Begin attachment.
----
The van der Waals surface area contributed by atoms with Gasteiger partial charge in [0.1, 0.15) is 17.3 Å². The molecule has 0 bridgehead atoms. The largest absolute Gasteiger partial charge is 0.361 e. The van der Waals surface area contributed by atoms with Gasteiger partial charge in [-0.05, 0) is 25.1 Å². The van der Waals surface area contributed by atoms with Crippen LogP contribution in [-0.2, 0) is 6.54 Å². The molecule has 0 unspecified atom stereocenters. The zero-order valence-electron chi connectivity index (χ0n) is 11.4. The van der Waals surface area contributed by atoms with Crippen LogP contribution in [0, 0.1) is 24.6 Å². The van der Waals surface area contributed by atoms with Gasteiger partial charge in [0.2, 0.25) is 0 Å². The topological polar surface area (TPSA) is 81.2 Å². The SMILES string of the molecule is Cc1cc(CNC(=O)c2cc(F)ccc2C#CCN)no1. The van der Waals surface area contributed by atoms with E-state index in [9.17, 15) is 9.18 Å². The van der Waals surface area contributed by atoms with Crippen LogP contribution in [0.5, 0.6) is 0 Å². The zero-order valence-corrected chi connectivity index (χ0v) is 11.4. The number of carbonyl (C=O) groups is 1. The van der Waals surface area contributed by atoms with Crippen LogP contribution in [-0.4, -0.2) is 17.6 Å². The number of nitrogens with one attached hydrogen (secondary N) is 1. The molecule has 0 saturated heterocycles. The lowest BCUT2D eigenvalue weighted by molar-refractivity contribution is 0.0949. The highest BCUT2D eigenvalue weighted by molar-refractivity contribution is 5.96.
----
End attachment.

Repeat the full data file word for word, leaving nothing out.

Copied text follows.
The van der Waals surface area contributed by atoms with Gasteiger partial charge in [0.1, 0.15) is 17.3 Å². The molecule has 0 bridgehead atoms. The largest absolute Gasteiger partial charge is 0.361 e. The van der Waals surface area contributed by atoms with Gasteiger partial charge in [-0.05, 0) is 25.1 Å². The van der Waals surface area contributed by atoms with Crippen LogP contribution in [-0.2, 0) is 6.54 Å². The molecule has 0 unspecified atom stereocenters. The zero-order valence-electron chi connectivity index (χ0n) is 11.4. The van der Waals surface area contributed by atoms with Crippen LogP contribution in [0, 0.1) is 24.6 Å². The van der Waals surface area contributed by atoms with Gasteiger partial charge in [0.2, 0.25) is 0 Å². The topological polar surface area (TPSA) is 81.2 Å². The SMILES string of the molecule is Cc1cc(CNC(=O)c2cc(F)ccc2C#CCN)no1. The van der Waals surface area contributed by atoms with E-state index in [9.17, 15) is 9.18 Å². The van der Waals surface area contributed by atoms with Crippen LogP contribution in [0.5, 0.6) is 0 Å². The zero-order valence-corrected chi connectivity index (χ0v) is 11.4. The number of carbonyl (C=O) groups is 1. The van der Waals surface area contributed by atoms with Crippen LogP contribution in [-0.4, -0.2) is 17.6 Å². The number of nitrogens with one attached hydrogen (secondary N) is 1. The molecule has 0 saturated heterocycles. The lowest BCUT2D eigenvalue weighted by molar-refractivity contribution is 0.0949. The highest BCUT2D eigenvalue weighted by molar-refractivity contribution is 5.96.